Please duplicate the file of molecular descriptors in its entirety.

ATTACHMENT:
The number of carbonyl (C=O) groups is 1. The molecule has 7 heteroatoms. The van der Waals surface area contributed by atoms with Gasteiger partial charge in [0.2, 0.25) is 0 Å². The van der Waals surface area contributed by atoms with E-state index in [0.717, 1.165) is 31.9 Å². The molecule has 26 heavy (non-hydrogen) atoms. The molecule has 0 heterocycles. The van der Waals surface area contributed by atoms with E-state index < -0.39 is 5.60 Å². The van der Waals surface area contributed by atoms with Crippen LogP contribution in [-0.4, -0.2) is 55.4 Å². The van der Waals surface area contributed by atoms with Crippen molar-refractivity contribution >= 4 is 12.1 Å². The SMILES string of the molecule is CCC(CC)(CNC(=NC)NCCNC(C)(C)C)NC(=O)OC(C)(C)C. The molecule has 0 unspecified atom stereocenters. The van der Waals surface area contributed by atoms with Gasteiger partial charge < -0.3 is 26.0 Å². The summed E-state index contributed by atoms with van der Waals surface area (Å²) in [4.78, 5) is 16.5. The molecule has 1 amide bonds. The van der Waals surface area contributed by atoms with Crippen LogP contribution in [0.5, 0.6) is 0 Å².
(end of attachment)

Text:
The number of carbonyl (C=O) groups is 1. The molecule has 7 heteroatoms. The van der Waals surface area contributed by atoms with Gasteiger partial charge in [0.2, 0.25) is 0 Å². The van der Waals surface area contributed by atoms with E-state index in [0.717, 1.165) is 31.9 Å². The molecule has 26 heavy (non-hydrogen) atoms. The molecule has 0 heterocycles. The van der Waals surface area contributed by atoms with E-state index < -0.39 is 5.60 Å². The van der Waals surface area contributed by atoms with Crippen LogP contribution in [-0.4, -0.2) is 55.4 Å². The van der Waals surface area contributed by atoms with Crippen molar-refractivity contribution >= 4 is 12.1 Å². The SMILES string of the molecule is CCC(CC)(CNC(=NC)NCCNC(C)(C)C)NC(=O)OC(C)(C)C. The molecule has 0 unspecified atom stereocenters. The van der Waals surface area contributed by atoms with Gasteiger partial charge < -0.3 is 26.0 Å². The summed E-state index contributed by atoms with van der Waals surface area (Å²) in [4.78, 5) is 16.5. The molecule has 1 amide bonds. The van der Waals surface area contributed by atoms with Crippen LogP contribution in [0.5, 0.6) is 0 Å².